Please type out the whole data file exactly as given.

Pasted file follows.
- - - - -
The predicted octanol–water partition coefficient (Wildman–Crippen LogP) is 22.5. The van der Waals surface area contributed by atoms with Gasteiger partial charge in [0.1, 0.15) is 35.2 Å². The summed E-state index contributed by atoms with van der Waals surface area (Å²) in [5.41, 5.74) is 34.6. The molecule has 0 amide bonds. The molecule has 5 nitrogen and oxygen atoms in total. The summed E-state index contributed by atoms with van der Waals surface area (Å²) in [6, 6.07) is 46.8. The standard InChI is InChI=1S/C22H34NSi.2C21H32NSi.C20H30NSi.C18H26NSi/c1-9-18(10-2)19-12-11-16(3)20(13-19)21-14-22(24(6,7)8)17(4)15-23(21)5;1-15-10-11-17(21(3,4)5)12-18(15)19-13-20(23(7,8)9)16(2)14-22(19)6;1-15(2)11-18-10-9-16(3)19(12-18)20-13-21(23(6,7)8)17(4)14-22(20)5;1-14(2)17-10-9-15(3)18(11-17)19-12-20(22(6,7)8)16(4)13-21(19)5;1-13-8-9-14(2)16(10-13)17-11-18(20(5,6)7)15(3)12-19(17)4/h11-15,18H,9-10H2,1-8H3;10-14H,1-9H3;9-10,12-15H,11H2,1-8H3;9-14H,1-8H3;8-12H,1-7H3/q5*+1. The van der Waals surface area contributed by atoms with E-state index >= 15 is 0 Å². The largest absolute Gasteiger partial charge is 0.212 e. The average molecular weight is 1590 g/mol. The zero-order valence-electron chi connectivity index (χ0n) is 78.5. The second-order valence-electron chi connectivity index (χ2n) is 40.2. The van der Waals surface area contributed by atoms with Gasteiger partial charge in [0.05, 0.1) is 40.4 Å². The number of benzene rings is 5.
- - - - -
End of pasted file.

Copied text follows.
The predicted octanol–water partition coefficient (Wildman–Crippen LogP) is 22.5. The van der Waals surface area contributed by atoms with Gasteiger partial charge in [0.1, 0.15) is 35.2 Å². The summed E-state index contributed by atoms with van der Waals surface area (Å²) in [5.41, 5.74) is 34.6. The molecule has 0 amide bonds. The molecule has 5 nitrogen and oxygen atoms in total. The summed E-state index contributed by atoms with van der Waals surface area (Å²) in [6, 6.07) is 46.8. The standard InChI is InChI=1S/C22H34NSi.2C21H32NSi.C20H30NSi.C18H26NSi/c1-9-18(10-2)19-12-11-16(3)20(13-19)21-14-22(24(6,7)8)17(4)15-23(21)5;1-15-10-11-17(21(3,4)5)12-18(15)19-13-20(23(7,8)9)16(2)14-22(19)6;1-15(2)11-18-10-9-16(3)19(12-18)20-13-21(23(6,7)8)17(4)14-22(20)5;1-14(2)17-10-9-15(3)18(11-17)19-12-20(22(6,7)8)16(4)13-21(19)5;1-13-8-9-14(2)16(10-13)17-11-18(20(5,6)7)15(3)12-19(17)4/h11-15,18H,9-10H2,1-8H3;10-14H,1-9H3;9-10,12-15H,11H2,1-8H3;9-14H,1-8H3;8-12H,1-7H3/q5*+1. The van der Waals surface area contributed by atoms with E-state index >= 15 is 0 Å². The largest absolute Gasteiger partial charge is 0.212 e. The average molecular weight is 1590 g/mol. The zero-order valence-electron chi connectivity index (χ0n) is 78.5. The second-order valence-electron chi connectivity index (χ2n) is 40.2. The van der Waals surface area contributed by atoms with Gasteiger partial charge in [0.05, 0.1) is 40.4 Å². The number of benzene rings is 5.